When Christian’s avoid responsibility or deny actions of pride or lust that others can see, then our testimony of life in Christ is tarnished. The action itself often does less damage to our witness than the denial that follows. What shall we then say when we stand before Christ and our pride and lust are exposed for what they are. We will then see how much of our life was truly about God’s kingdom, other people, being a steward of his resources or about us-appeasing our wants, our desires and or our emotions. What shall we then say?
Why do we Christians often act so unlike the Savior we attest to follow? It seems to come so natural. So easy that we really don’t even recognize it most of the time. But those who observe us or interact with us in these times only see hypocrisy and broken integrity. “How can they say they love Jesus, when they act like that? And of course Satan loves this scenario, because he adds to the background. “If that is who Jesus is, there is no Jesus.” Sadly, the response of many of us when we fail to walk as Jesus walked is often as shallow as the bumper sticker I’ve seen put on cars, ” Christians aren’t perfect, just forgiven.”
The answer to our life problems is in a reality that I know but that I wrestle with to accept. The book of Genesis says, “God created man and women in His image, in His image he created them. The book of Jeremiah says, “The heart is more deceitful than all else and is desperately sick; Who can understand it?” These two passages tell me a story that I face everyday. Within me is the full potential that God created me for and the full potential of every form of evil descended from the sin of Adam.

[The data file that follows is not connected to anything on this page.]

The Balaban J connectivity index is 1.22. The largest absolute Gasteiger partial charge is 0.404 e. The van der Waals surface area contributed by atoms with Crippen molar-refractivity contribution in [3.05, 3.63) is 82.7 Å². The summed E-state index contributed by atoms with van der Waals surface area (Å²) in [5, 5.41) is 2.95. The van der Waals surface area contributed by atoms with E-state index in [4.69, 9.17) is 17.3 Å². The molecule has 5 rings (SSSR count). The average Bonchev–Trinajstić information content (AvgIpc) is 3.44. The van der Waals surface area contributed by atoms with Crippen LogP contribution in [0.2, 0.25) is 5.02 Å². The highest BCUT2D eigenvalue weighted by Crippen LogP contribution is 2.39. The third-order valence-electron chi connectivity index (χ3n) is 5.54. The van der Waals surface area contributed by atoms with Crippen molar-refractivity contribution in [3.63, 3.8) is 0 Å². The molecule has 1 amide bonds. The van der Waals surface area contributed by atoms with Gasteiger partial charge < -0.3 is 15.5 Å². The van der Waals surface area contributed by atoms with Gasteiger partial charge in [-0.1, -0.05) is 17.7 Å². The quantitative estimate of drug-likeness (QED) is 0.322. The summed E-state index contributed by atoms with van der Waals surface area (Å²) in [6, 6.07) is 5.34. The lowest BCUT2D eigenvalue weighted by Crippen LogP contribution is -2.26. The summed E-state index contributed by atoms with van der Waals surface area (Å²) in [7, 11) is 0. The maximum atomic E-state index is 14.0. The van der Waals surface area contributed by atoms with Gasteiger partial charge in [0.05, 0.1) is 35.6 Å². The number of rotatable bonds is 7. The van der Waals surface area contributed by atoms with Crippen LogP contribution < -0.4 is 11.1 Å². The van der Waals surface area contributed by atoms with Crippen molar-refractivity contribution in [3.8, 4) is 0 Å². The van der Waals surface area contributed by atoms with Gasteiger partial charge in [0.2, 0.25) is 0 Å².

This is where I have found a major misunderstanding among Christians. I myself wrestle everyday with this internal war. I have constantly looked into the scriptures and prayed asking God what is this battle going on, what is my role and what is His. What does this look like in my daily life? What does this look like in an unbeliever’s life? What responsibility do I have for that which is in me? What happens to these things in the salvation experience? The answer to these questions explains both, why people who believe in Jesus can be so unlike Him, and why very nice and wonderful people will spend eternity separated from Him.
I think the Apostle Paul was describing this in Romans 7 when he talked about his mind wanting to do right and yet his actions not following. Jesus probably was referring to this as He told the disciples to keep watch and pray because the sprit was willing but the flesh was weak. The answer to why I and other believers often act in such unChristlike ways is that we have a sick heart, every heart, especially mine, is deceitful and desperately sick and only God understands it.